Allen Ginsberg’s Martifice

On November 1st, the 50th anniversary of Howl, De Capo Press is releasing poems and journals from Allen Ginsberg. If nothing else, they’ve chosen a provocative title: The Book of Martyrdom and Artifice. The title came from a notation on one of Ginsberg’s notebooks that combined the words Martyrdom and Artifice into Martifice. The book is rich with comments and analysis of Ginsberg’s friends, literary and otherwise, including this bit about Jack Kerouac that’s intriguing because of his estimation of Kerouac and himself:

“I think Jack is the greatest writer alive in America of our own age – yet Harcourt rejected his first version [of On the Road] as being too personal and subjective – not worked out in objective story – which feeling I went along with. Now this second version seems to them a garble of unrelated free associations. I think I will stick by Jack, though I haven’t seen the pages yet, only snatches in his letters. He understands me – so he must be great.”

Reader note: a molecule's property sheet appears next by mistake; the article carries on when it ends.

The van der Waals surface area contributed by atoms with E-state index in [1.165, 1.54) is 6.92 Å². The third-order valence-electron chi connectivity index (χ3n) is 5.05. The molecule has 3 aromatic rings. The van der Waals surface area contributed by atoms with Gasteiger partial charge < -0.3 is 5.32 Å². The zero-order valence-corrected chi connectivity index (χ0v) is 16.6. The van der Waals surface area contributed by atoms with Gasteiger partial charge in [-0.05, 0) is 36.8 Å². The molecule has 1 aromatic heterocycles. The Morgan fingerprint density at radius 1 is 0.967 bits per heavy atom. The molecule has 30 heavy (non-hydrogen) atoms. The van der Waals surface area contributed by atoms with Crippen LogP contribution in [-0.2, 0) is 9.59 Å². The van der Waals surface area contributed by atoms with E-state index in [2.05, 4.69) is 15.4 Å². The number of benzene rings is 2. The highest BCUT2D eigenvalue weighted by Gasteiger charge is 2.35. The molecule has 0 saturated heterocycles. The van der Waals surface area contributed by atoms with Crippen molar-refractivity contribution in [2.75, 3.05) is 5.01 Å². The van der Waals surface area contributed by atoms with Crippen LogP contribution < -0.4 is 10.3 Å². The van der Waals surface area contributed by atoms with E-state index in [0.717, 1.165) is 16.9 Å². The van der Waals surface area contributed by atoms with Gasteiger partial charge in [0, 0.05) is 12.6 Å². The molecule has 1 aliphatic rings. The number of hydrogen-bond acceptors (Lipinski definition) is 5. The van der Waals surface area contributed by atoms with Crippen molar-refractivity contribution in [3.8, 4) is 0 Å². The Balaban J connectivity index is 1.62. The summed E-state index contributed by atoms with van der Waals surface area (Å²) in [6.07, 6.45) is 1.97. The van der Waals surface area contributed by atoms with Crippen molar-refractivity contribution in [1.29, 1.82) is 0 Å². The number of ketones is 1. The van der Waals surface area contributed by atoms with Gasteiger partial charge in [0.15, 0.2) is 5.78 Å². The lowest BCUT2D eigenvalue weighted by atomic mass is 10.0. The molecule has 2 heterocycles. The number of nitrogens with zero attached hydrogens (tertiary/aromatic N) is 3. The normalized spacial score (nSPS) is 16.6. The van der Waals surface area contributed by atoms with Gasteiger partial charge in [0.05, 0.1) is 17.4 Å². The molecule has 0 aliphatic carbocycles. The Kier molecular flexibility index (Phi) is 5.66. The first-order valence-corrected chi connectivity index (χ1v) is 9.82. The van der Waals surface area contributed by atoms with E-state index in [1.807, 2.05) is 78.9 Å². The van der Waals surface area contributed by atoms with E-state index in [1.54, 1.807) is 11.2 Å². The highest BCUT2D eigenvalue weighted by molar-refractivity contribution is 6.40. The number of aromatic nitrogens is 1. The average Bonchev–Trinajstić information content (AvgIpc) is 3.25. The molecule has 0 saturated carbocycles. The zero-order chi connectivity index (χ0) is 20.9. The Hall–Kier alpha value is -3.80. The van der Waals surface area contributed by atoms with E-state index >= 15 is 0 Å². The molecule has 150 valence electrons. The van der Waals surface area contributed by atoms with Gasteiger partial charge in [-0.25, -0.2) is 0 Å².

Poetry buffs and dilettantes, check it out – there’s 65 poems that haven’t been published elsewhere and the book clocks in at a hefty 515 pages.



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